In a word: Don't.

Laura Warholic is an unedited conglomeration of Theroux's writing over a twenty-year period. Ostensibly given a thin veneer of plot and character, this novel dedicates the bulk of its pages to essays on a variety of topics (for example, Democracy), and an embarrassing number of rants and screeds.

The essays come off well. Sure, they are out of place, and feel ham-handedly inserted into the prose, but they are generally entertaining and occasionally thought-provoking. The effect is similar to reading the pre-Objectivist and proto-Libertarian philosophy in de Sade's work (does the modern Right realize they are taking their Individualist philosophy from such a worthy libertine?), but de Sade cuts his philosophy with hard-core porn, while Theroux cuts his with day-to-day (I refuse to say quotidian) life in suburban Boston and an incredibly nonlinear cross-country road trip.

As for the rants, it is pretty clear that Theroux doesn't agree with any of them, for they are so terribly written that not even a supporter of the viewpoint in question could sit through one. Like the essays, they come out of nowhere, and feel wedged into the rest of the text - as if the author had this waiting in the wings and was just looking for an occasion to insert it. After enough of these, it becomes apparent that the novel is just a scaffolding on which to hang these various bits of writing, unsuitable for publishing on their own, that Theroux had lying around.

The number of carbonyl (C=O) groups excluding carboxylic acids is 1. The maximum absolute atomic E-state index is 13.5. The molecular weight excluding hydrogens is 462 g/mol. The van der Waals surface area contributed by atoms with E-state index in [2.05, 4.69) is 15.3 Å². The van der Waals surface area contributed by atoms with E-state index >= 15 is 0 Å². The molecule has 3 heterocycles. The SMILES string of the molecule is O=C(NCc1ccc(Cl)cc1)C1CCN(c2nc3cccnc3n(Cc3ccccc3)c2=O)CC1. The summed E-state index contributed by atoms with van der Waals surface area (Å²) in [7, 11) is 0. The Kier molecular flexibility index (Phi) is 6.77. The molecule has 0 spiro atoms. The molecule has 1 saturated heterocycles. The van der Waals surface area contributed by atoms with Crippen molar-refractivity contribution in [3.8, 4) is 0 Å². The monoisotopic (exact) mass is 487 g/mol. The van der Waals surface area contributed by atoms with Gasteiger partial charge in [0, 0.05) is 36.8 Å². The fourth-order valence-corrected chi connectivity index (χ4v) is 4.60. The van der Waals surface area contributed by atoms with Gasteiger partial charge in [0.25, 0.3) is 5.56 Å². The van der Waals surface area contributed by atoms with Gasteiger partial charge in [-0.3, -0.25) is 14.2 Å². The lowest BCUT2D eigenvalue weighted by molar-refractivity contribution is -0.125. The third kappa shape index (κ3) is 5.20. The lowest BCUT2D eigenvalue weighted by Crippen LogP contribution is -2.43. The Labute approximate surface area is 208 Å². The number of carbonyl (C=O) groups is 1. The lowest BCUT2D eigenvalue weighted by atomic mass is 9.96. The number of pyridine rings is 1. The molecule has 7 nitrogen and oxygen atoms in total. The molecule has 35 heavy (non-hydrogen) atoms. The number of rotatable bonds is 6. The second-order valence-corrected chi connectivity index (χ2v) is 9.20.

And the lists! When Laura jumps into punk rock, she doesn't listen to "bands like the Misfits and the Cramps, sometimes Crass". Instead, Theroux lists upwards of thirty bands, an amount that is neither illustrative nor exhaustive. It's like listening to a ten year-old autistic kid rattle off all the scores of baseball games he's never seen. This extends to the descriptions of crowds, in what could charitably be interpreted as Theroux trying to be funny, but really comes off as a failed attempt at using slang. Hang on, this excerpt from a rock show is going to be as painful for me as it is for you: